Schoolhouse migrates to Norway
A simple schoolhouse journeys to Norway
Cynthia Elyce Rubin
After more than eight decades of serving Norwegian immigrants on the South Dakota prairie, a one-room country schoolhouse built in 1883 begins a new life in Norway.
This is a personal story. It begins in 2000 when Richard Christopher of Letcher, Sanborn County, about 22 miles northwest of Mitchell, read my query in a publication seeking information about an obscure Norwegian-American photographer, O.S. Leeland, who had operated portrait studios in nearby Mount Vernon and Mitchell, S.D.
The correspondence that ensued between Christopher and me, at the time a New York City curator and writer who had collected early real photo postcards by Leeland, ended with a visit when I attended Memorial Day services at Trinity Lutheran Church and cemetery. At that time, I was amazed to find a one-room school in Christopher’s backyard.
Christopher loved the school that he had attended through the eighth grade. When the Elliott township school district was consolidated in 1968, Leet School, like so much in rural America, became a useless anachronism. Building and contents were sold at auction. In an immediate and direct act of grassroots historic preservation, Christopher paid $115 for the 85-year-old building and $64.50 for much of the contents. Lifted and carried by a local haystack mover, the old structure was placed on a new foundation in Christopher’s yard. He then began collecting furnishings: textbooks, pens and steel pen nibs, glass ink pots, a cast-iron coal stove, water cooler, reverse paintings on glass, lanterns, an old tea kettle to set on the stove, Prang watercolors, maps, and the list goes on.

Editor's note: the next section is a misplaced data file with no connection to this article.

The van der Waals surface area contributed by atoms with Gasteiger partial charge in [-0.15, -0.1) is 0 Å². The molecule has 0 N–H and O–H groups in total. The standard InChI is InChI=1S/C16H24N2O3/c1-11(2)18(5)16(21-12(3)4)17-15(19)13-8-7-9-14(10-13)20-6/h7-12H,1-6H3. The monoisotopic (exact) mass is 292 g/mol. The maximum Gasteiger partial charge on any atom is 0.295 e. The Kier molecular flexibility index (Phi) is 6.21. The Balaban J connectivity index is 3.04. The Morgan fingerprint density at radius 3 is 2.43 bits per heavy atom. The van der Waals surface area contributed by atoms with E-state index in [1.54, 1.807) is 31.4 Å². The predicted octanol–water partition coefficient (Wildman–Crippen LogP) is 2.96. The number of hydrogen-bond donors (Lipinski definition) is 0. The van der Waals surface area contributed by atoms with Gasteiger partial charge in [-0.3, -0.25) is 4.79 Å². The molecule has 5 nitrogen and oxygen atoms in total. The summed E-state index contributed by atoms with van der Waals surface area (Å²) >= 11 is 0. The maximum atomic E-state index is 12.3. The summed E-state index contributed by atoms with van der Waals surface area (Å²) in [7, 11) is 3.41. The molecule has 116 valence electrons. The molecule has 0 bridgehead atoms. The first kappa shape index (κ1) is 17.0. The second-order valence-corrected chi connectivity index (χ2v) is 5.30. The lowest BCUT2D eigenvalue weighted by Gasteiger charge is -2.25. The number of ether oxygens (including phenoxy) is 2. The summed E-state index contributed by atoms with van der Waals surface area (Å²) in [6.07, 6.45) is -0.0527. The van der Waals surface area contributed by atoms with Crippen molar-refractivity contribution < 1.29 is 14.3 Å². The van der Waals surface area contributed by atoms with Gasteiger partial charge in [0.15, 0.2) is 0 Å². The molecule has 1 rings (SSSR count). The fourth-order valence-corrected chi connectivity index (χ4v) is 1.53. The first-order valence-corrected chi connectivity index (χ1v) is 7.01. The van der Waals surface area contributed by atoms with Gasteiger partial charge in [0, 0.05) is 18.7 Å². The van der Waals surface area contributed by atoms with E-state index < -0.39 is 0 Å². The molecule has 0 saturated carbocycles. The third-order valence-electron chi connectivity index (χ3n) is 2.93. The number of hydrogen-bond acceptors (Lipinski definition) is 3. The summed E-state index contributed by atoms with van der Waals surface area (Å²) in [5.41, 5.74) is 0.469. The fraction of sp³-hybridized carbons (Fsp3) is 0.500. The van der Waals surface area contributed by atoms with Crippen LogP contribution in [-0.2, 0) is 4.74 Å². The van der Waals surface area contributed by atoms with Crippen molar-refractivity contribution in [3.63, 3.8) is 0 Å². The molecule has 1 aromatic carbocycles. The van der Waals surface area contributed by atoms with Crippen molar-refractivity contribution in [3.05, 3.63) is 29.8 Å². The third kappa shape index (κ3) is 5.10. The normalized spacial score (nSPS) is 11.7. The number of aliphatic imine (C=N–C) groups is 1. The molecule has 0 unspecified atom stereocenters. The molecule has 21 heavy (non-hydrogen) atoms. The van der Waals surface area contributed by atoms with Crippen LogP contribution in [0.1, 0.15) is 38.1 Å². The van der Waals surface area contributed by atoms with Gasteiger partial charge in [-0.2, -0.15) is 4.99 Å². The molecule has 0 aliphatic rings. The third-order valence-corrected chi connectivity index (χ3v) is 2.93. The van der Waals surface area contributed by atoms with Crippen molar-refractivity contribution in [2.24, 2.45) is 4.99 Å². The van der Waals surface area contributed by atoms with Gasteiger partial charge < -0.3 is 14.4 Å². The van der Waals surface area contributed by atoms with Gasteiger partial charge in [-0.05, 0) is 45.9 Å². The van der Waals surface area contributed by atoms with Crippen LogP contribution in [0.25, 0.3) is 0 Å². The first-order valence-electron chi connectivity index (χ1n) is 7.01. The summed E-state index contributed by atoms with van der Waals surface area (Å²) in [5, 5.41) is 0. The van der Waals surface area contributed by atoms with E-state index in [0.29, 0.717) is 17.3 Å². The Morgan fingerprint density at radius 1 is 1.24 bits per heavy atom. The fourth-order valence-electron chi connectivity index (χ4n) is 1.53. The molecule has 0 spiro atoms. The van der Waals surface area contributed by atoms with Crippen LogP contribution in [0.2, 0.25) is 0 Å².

In the 1880s, the Norwegian immigrants who homesteaded the 160-acre land claims in Letcher valued education. Hardanger native Jens Christopher, Richard Christopher’s great-grandfather, wanted a centralized school for the neighbor children. After a community school bond measure failed to pass, Jens joined with early postmaster Lorenzo W. “John” Leet and several neighbors who made plans to build a school, naming it for John Leet because it was close to the Leet farm. He was elected first Director of the Elliott School Township in the spring of 1884. By then, Leet School had already been built and was used for early Trinity Lutheran Church services and as a polling place and community center where pie socials, school programs, community dinners, and temperance meetings were held.
Mrs. Florence Uhre, who taught at Leet School, wrote: “My great uncle was Sunday School Superintendent. This was our church for the pioneers. When they had a funeral the teacher would wash the blackboard and send the children out to play. They would put the casket across two of the double desks. When the service was over, the children would come in and proceed with their classes.
“My father, Halver Boe, attended Leet School as well as a number of the dads of my pupils. Martin (husband) and I went there as well as all three of our daughters. I taught there four years and never once had to discipline any of the children. They were the best years of my 30-year career.”